Because—and this is important to remember—growth at scale is the necessary measure for an organization aimed at building a mass working class movement. The typical liberal professional class style solutions to “lack of diversity” are not sufficient or appropriate to addressing the Marxist problem of how to have a mass, multiracial working class organization. This is why thinking in terms of “lack of diversity” is incomplete. Selective recruitment, one-on-one meetings, working on or making statements on particular issues, and cultural adjustments are important tools to leadership development, but they do not create strong, organic connections that can scale class-wide. Therefore, they are not sufficient tools for building the multiracial working class organization necessary to move the class to act for itself. If those tools aren’t sufficient, we have to look deeper.
There are many people of color active in DSA chapters and DSA leadership. Even if these numbers grew as a result of individual choices to join, the problem above would not be solved: there would not be the type of organic connection to communities of color necessary for DSA to become a truly multiracial working class movement. DSA simply has not been present in the social milieus where radicals are made for long enough.
Radicals are made, they are not born. People come to radical politics down many different paths, but what is common is conflict and struggle alongside others with common interests and goals. In the United States, the viciousness of capitalism and white supremacy has been visited on people of color uniquely and without respite for generations. That fact has created social and political spaces in which radicals of color have developed their politics and built connections to organizations. DSA has not existed long enough as a large-scale organization to become a continued, reliable presence in those places sufficient that people of color could be expected to join in significant numbers.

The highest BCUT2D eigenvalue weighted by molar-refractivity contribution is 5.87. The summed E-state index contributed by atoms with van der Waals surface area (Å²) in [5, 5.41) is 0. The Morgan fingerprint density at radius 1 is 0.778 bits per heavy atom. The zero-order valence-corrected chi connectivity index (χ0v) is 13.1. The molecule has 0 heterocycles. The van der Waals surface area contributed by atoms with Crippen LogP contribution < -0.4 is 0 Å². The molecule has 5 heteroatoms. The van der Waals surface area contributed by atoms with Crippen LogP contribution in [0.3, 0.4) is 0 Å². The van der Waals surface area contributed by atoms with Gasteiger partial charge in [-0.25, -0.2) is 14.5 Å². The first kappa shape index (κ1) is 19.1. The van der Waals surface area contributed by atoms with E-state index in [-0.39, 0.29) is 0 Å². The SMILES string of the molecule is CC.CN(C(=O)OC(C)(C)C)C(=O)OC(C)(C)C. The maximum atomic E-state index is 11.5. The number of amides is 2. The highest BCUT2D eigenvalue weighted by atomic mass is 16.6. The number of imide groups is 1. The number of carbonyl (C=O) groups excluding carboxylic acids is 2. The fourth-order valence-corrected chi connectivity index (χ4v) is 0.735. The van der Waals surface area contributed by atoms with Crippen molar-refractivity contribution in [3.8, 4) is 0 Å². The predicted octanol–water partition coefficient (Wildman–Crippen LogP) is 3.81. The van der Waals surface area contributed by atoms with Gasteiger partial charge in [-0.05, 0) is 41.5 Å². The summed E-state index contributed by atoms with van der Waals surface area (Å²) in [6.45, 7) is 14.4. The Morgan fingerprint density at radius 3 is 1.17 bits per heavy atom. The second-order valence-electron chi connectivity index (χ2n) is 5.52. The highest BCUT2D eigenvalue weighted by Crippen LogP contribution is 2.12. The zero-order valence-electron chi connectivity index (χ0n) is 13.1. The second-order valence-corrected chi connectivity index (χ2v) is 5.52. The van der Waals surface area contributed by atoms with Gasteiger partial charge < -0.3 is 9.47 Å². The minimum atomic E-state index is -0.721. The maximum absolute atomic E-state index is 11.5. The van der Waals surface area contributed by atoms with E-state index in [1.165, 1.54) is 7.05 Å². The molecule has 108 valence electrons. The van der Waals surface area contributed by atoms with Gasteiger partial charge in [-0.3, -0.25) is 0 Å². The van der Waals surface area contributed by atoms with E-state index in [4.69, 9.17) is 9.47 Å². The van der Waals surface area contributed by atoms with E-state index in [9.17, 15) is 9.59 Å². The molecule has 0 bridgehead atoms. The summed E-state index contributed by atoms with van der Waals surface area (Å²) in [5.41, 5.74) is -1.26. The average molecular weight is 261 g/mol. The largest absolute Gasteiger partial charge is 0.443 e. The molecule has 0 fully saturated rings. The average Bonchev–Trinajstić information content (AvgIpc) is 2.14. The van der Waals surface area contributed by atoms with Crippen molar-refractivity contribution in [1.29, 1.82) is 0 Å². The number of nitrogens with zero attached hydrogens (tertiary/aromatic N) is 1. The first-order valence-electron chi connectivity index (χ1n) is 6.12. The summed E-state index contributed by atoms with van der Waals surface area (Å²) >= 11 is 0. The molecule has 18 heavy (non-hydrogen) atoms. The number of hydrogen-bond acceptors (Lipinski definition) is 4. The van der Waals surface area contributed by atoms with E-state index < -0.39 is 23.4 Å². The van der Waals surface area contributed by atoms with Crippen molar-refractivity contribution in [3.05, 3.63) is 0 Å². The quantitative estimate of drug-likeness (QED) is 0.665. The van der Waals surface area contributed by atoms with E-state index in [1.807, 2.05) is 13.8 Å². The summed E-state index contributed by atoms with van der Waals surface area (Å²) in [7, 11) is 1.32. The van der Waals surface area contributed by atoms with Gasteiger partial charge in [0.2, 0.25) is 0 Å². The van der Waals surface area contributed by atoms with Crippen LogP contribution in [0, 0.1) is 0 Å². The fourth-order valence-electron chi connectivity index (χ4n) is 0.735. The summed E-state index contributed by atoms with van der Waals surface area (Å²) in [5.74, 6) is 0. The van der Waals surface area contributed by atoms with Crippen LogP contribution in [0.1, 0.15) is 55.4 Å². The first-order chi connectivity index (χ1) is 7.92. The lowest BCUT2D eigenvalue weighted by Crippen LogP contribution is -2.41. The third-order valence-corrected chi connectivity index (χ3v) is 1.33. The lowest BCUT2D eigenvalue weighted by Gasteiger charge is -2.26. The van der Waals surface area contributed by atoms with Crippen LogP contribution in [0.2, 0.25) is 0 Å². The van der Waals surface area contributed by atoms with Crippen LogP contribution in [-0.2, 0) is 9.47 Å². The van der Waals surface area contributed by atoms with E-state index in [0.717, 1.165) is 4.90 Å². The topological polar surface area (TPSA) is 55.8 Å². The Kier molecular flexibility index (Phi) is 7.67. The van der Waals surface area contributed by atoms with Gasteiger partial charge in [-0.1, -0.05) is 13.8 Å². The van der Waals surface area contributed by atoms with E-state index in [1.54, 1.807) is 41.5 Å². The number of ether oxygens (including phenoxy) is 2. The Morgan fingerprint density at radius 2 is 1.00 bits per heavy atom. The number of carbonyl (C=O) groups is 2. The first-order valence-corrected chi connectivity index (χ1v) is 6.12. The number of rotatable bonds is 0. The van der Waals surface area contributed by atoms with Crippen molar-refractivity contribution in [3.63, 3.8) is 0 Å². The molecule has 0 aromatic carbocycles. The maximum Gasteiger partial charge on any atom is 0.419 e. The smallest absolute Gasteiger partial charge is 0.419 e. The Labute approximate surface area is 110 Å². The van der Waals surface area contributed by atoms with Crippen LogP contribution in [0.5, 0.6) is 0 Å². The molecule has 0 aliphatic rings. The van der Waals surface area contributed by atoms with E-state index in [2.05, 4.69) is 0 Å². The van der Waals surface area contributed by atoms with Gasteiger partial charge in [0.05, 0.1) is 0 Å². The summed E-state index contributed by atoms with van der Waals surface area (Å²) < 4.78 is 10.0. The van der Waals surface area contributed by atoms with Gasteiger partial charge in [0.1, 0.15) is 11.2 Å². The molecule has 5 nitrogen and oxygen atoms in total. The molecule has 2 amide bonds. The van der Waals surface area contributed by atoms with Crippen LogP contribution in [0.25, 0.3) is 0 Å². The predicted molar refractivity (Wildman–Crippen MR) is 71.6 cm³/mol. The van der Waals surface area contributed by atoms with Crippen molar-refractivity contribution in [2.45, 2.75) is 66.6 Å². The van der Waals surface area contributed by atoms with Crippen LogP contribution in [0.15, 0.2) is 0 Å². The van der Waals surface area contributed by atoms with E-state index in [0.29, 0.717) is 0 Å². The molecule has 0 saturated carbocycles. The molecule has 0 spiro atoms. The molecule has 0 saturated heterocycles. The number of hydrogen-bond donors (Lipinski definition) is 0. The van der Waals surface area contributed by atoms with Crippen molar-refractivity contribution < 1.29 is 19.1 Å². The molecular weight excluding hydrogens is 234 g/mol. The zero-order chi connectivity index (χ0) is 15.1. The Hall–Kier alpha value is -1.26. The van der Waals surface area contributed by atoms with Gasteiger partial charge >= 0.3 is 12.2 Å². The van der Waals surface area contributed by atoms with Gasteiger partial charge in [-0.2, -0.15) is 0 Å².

As we dive into an exploration of how to address this problem, it can be useful to say again the nature of the problem: a lack of an organic connection that encourages the layer of radical activists in communities of color to join DSA in significant numbers. The problem is not an abstract “lack of diversity” that achieving some magic number can cure, but the absence of that strong organic connection.
A Strategic Approach to Building a Mass, Multiracial Working Class Organization
We are not trying here to lay out a comprehensive, one-size-fits-all strategy to developing the necessary connections to build a mass, multiracial working class organization, either in Chicago or elsewhere. Local contexts in particular are variable. It is rather intended to lay out a potential set of principles and practical approaches to forging deep, organic connections between the multiracial Chicago working class and its largest socialist organization, as a point of departure and debate.
The first principle we are proposing is that of generalized cooperation rather than merely leader-to-leader connections. DSA is a different type of organization. We are democratic and member-run, we make decisions through political debate, we have a low barrier to membership and aim to “make more socialists” by moving the membership into struggle rather than through acceptance of dogma. We believe we move membership most effectively by engaging one another in decision-making and getting buy-in on strategic decisions and around campaigns that speak to members’ self interests as working class people. Given these characteristics, we cannot in turn expect to generate organic connections through personal connections among the leadership of different organizations. Rather, we want to connect the mass of our activist membership with the activist constituencies of other organizations and communities, so that there is a genuine connections based on organizing, socializing, and struggling together.